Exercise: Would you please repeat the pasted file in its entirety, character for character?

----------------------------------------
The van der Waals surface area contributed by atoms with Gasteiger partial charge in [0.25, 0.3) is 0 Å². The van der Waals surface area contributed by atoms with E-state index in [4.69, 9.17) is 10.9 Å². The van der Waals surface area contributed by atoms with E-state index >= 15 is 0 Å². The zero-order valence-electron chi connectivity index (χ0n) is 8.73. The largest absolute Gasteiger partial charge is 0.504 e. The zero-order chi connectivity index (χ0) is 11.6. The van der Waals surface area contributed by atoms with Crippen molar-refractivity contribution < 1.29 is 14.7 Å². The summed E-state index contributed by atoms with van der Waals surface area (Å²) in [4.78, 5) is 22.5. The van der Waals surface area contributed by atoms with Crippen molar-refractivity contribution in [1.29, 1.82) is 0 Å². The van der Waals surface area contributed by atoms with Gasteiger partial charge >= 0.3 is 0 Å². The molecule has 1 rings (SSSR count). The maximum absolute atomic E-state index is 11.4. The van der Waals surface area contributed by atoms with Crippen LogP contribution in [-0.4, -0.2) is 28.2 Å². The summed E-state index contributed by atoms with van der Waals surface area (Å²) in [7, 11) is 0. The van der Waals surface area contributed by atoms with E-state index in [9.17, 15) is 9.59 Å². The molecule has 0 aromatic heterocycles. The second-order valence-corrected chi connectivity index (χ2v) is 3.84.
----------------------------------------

The van der Waals surface area contributed by atoms with Gasteiger partial charge in [0.25, 0.3) is 0 Å². The van der Waals surface area contributed by atoms with E-state index in [4.69, 9.17) is 10.9 Å². The van der Waals surface area contributed by atoms with E-state index >= 15 is 0 Å². The zero-order valence-electron chi connectivity index (χ0n) is 8.73. The largest absolute Gasteiger partial charge is 0.504 e. The zero-order chi connectivity index (χ0) is 11.6. The van der Waals surface area contributed by atoms with Crippen molar-refractivity contribution < 1.29 is 14.7 Å². The summed E-state index contributed by atoms with van der Waals surface area (Å²) in [4.78, 5) is 22.5. The van der Waals surface area contributed by atoms with Crippen molar-refractivity contribution in [1.29, 1.82) is 0 Å². The van der Waals surface area contributed by atoms with Gasteiger partial charge >= 0.3 is 0 Å². The molecule has 1 rings (SSSR count). The maximum absolute atomic E-state index is 11.4. The van der Waals surface area contributed by atoms with Crippen LogP contribution in [-0.4, -0.2) is 28.2 Å². The summed E-state index contributed by atoms with van der Waals surface area (Å²) in [7, 11) is 0. The van der Waals surface area contributed by atoms with E-state index in [9.17, 15) is 9.59 Å². The molecule has 0 aromatic heterocycles. The second-order valence-corrected chi connectivity index (χ2v) is 3.84.